I laid the flower across his mouth:
drouth; He smiled, turn'd round towards the
south, Held up a golden tress.
The light smote on it from the west; He drew the covering from his breast, Against his heart that hair he pressed;
Death him soon will bless.
Sir Bors. I enter'd by the western door;
I saw a knight's helm lying there ; I raised my eyes from off the floor,
And caught the gleaming of his hair.
stept full softly up to him ;
I was so glad he was not dead.
“ There comes no sleep nor any love.” But Galahad stoop'd and kiss'd his brow :
He shiverd; I saw his pale lips move. Sir Ozana. There comes no sleep nor
any love ; Ah me! I shiver with delight. I am so weak I cannot move ;
God move me to thee, dear, to-night ! (hrist help! I have but little wit : My life went wrong ; I see it writ,
Ozana of the hardy heart,
A good knight he was found."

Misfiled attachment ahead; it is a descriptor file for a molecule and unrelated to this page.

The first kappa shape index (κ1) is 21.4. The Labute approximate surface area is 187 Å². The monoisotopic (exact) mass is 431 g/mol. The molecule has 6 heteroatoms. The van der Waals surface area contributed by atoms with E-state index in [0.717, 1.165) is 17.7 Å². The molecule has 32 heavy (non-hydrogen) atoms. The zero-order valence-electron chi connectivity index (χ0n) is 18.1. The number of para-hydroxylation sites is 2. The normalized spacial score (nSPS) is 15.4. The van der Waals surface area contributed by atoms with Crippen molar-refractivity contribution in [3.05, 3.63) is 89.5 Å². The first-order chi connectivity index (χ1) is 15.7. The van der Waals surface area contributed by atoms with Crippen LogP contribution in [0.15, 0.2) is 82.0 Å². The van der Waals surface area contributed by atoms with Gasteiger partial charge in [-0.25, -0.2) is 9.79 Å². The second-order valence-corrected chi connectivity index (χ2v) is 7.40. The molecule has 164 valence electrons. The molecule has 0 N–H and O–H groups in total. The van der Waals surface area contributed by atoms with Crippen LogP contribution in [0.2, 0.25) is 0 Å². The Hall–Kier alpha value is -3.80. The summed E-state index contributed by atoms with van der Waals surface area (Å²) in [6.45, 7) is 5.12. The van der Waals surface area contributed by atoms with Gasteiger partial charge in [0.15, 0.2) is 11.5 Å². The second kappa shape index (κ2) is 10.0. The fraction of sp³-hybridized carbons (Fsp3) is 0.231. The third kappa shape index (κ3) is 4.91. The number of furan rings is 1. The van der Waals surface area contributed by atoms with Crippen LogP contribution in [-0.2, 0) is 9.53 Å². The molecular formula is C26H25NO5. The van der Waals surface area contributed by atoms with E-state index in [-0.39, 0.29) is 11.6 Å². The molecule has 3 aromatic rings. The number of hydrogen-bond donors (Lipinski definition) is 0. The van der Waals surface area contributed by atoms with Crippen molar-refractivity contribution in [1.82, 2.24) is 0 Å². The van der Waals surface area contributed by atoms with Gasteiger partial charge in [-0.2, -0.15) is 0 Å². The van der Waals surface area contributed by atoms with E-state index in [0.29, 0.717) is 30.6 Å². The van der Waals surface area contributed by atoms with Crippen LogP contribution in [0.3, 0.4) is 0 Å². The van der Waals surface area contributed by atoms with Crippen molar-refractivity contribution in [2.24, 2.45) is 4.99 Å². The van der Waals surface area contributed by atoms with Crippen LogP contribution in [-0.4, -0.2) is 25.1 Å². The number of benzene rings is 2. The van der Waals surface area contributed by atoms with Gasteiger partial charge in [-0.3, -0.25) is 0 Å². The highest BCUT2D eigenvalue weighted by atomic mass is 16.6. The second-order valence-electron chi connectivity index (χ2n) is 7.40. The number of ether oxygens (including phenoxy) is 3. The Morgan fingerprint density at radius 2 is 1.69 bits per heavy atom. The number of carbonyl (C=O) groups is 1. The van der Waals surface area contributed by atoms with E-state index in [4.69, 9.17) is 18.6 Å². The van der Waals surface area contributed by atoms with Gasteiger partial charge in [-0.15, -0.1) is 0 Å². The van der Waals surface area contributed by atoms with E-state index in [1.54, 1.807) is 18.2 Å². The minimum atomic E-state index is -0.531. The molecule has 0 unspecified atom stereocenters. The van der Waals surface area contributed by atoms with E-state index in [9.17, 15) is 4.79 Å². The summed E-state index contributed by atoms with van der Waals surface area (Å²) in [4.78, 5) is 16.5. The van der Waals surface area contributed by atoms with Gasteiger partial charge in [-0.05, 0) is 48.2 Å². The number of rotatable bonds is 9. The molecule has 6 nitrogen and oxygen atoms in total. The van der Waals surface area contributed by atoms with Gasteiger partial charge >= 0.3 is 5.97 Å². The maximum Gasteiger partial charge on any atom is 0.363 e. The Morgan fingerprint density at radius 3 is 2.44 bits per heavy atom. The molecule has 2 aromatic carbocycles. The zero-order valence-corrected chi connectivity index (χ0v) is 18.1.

[He dies. Sir Bors. Galahad sits dreamily : What strange things may his eyes see, Great blue eyes fix'd full on me? On his soul, Lord, have mercy. Sir Galahad. Ozana, shall I pray for
thee? Her cheek is laid to thine ; No long time hence, also I see
Thy wasted fingers twine
"Twixt the sunlight and the shade Float up memories of my maid :
God, remember Guendolen ! Gold or gems she did not wear, But her yellow rippled hair,
Like a veil, hid Guendolen ! 'Twixt the sunlight and the shade, My rough hands so strangely made,
Folded Golden Guendolen.
Hands used to grip the sword-hilt hard, Framed her face, while on the sward
Tears fell down from Guendolen.
Now no more of Guendolen.
Within the tresses of her hair
That shineth gloriously,
PRAY but one prayer for me 'twixt thy
closed lips; Think but one thought of me up in the
stars, The summer night waneth, the morning
light slips, Faint and gray 'twixt the leaves of the
aspen, betwixt the cloud-bars, That are patiently waiting there for the